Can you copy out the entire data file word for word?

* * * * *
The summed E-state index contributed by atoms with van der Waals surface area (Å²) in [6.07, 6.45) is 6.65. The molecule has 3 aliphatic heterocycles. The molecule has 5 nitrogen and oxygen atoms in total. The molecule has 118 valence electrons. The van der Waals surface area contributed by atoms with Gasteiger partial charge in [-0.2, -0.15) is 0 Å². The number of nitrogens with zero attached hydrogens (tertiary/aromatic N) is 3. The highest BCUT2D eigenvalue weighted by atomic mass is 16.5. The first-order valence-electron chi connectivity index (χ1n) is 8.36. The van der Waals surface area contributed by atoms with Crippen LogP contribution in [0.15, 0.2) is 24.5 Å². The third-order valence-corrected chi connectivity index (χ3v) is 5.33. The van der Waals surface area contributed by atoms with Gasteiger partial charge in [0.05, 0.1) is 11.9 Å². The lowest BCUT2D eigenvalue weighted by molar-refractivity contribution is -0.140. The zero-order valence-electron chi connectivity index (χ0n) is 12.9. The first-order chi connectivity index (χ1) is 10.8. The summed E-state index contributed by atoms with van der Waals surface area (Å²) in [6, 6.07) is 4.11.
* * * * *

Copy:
The summed E-state index contributed by atoms with van der Waals surface area (Å²) in [6.07, 6.45) is 6.65. The molecule has 3 aliphatic heterocycles. The molecule has 5 nitrogen and oxygen atoms in total. The molecule has 118 valence electrons. The van der Waals surface area contributed by atoms with Gasteiger partial charge in [-0.2, -0.15) is 0 Å². The number of nitrogens with zero attached hydrogens (tertiary/aromatic N) is 3. The highest BCUT2D eigenvalue weighted by atomic mass is 16.5. The first-order valence-electron chi connectivity index (χ1n) is 8.36. The van der Waals surface area contributed by atoms with Crippen LogP contribution in [0.15, 0.2) is 24.5 Å². The third-order valence-corrected chi connectivity index (χ3v) is 5.33. The van der Waals surface area contributed by atoms with Gasteiger partial charge in [0.05, 0.1) is 11.9 Å². The lowest BCUT2D eigenvalue weighted by molar-refractivity contribution is -0.140. The zero-order valence-electron chi connectivity index (χ0n) is 12.9. The first-order chi connectivity index (χ1) is 10.8. The summed E-state index contributed by atoms with van der Waals surface area (Å²) in [6, 6.07) is 4.11.